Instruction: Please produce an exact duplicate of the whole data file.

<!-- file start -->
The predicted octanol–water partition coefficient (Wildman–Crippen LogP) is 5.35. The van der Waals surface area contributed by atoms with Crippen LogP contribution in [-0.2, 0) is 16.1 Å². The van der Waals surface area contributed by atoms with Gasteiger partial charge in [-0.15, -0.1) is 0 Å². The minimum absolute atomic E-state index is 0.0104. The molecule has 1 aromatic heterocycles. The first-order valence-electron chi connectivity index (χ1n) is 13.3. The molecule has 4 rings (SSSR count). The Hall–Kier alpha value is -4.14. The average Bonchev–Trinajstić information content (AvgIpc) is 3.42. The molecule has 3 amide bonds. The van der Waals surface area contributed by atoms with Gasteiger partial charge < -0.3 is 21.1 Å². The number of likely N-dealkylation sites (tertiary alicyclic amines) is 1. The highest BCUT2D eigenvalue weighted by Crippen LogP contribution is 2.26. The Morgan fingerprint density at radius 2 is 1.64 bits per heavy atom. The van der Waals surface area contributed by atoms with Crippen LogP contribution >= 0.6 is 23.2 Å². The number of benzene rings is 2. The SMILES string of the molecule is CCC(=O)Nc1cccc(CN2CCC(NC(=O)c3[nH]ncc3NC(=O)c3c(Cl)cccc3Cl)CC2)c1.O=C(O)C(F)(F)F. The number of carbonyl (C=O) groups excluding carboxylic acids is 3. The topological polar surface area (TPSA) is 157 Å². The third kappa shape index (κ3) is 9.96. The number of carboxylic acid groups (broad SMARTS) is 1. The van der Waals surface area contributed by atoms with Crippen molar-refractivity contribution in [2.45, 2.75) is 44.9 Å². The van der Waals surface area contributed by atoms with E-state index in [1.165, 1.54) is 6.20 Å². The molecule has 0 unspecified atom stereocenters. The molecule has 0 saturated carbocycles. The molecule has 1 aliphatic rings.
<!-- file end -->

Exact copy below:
The predicted octanol–water partition coefficient (Wildman–Crippen LogP) is 5.35. The van der Waals surface area contributed by atoms with Crippen LogP contribution in [-0.2, 0) is 16.1 Å². The van der Waals surface area contributed by atoms with Gasteiger partial charge in [-0.15, -0.1) is 0 Å². The minimum absolute atomic E-state index is 0.0104. The molecule has 1 aromatic heterocycles. The first-order valence-electron chi connectivity index (χ1n) is 13.3. The molecule has 4 rings (SSSR count). The Hall–Kier alpha value is -4.14. The average Bonchev–Trinajstić information content (AvgIpc) is 3.42. The molecule has 3 amide bonds. The van der Waals surface area contributed by atoms with Gasteiger partial charge < -0.3 is 21.1 Å². The number of likely N-dealkylation sites (tertiary alicyclic amines) is 1. The highest BCUT2D eigenvalue weighted by Crippen LogP contribution is 2.26. The Morgan fingerprint density at radius 2 is 1.64 bits per heavy atom. The van der Waals surface area contributed by atoms with Crippen LogP contribution >= 0.6 is 23.2 Å². The number of benzene rings is 2. The SMILES string of the molecule is CCC(=O)Nc1cccc(CN2CCC(NC(=O)c3[nH]ncc3NC(=O)c3c(Cl)cccc3Cl)CC2)c1.O=C(O)C(F)(F)F. The number of carbonyl (C=O) groups excluding carboxylic acids is 3. The topological polar surface area (TPSA) is 157 Å². The third kappa shape index (κ3) is 9.96. The number of carboxylic acid groups (broad SMARTS) is 1. The van der Waals surface area contributed by atoms with Crippen molar-refractivity contribution in [2.45, 2.75) is 44.9 Å². The van der Waals surface area contributed by atoms with E-state index in [1.165, 1.54) is 6.20 Å². The molecule has 0 unspecified atom stereocenters. The molecule has 0 saturated carbocycles. The molecule has 1 aliphatic rings.